WINTHROP – A Winthrop man was arraigned Tuesday on charges that he menaced people with a "realistic-looking" replica assault rifle during preparations for the town's 4th of July parade.
Gregory Gill, 23, appeared in Boston Municipal Court on two counts of assault with a dangerous weapon.
A judge released Gill on $500 bail and ordered him to remain under home confinement. Gill must also submit to GPS monitoring and follow other stipulations.
Prosecutors said that while parade preparations were underway on Saturday, Gill sat on top of a military vehicle that was in a parking lot on Revere Street. Gill allegedly pointed the republic assault weapon at passing cars.
Tyler Carr was driving along Revere Street in Winthrop Saturday afternoon when she saw a man standing on top of this military vehicle - aiming a seemingly real AK-47-style weapon at people driving by.
"He saw me, kind of locked eye contact with me and pointed the gun at my head and yelled 'Headshot.'"
After the incident, the victims flagged down a Winthrop police officer to report what prosecutors called a "terrifying incident." Police found the replica gun in the military vehicle and arrested Gill.
"This was a weapon that wasn't orange. It was the same dark colors a long rifle would be," said Winthrop Police Chief Terrance Delehanty. "The fear for us is that weapon gets pointed at us... deadly force is something that arises."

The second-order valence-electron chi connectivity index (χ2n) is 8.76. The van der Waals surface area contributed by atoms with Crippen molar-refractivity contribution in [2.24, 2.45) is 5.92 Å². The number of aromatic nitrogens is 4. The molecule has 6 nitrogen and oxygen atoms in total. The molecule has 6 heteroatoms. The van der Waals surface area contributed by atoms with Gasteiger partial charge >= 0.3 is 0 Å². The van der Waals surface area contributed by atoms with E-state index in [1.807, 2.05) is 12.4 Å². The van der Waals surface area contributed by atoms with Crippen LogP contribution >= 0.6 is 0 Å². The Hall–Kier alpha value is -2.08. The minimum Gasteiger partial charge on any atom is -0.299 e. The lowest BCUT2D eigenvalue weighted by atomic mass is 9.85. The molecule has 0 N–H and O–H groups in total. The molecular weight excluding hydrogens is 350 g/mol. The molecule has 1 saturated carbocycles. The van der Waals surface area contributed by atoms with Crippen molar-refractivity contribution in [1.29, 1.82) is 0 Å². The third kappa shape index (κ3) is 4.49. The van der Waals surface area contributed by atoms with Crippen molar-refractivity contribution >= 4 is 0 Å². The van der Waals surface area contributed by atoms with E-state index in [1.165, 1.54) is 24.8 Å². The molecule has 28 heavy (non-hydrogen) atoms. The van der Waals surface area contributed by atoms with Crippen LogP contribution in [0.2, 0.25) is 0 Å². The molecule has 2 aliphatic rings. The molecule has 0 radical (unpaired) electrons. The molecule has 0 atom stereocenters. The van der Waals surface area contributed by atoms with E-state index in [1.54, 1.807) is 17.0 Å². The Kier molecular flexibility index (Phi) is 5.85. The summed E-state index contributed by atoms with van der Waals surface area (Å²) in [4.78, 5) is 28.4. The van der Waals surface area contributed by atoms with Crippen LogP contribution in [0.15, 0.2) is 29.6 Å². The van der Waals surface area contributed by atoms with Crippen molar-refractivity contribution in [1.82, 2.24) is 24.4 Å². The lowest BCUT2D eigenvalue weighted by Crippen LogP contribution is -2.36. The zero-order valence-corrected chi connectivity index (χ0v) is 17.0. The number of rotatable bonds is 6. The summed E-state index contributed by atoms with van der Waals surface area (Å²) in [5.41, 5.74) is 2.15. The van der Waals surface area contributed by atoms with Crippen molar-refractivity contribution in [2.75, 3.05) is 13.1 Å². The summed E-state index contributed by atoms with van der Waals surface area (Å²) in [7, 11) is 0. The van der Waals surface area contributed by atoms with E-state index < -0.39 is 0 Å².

Gill was arrested outside of Duval's Auto Body Shop. The shop owner says Gill isn't his employee but was giving his Jeep a tow when he started rummaging through his military vehicle and found the replica.
"He started rat-ta-tat-tatting, pretending to shoot people going down the street. So I told him, I said, 'Hey, come on, knock it off.'" said Richard Duval who owns the auto body shop.
The incident came days before a mass shooting at a Fourth of July parade in Illinois that left seven people dead and dozens more injured.
"We just witnessed six people slaughtered as they attended a July 4th parade outside Chicago. At this national moment in America, one can only begin to fathom the terror of seeing an apparent assault weapon pointed at you," Suffolk District Attorney Kevin Hayden said in a statement. "This incident reminds us that a dangerous weapon in the wrong hands can change lives and communities in an instant. This man's victims had no reason to believe that the gun trained on them was anything short of the real thing. My office is treating these acts with the seriousness they deserve."
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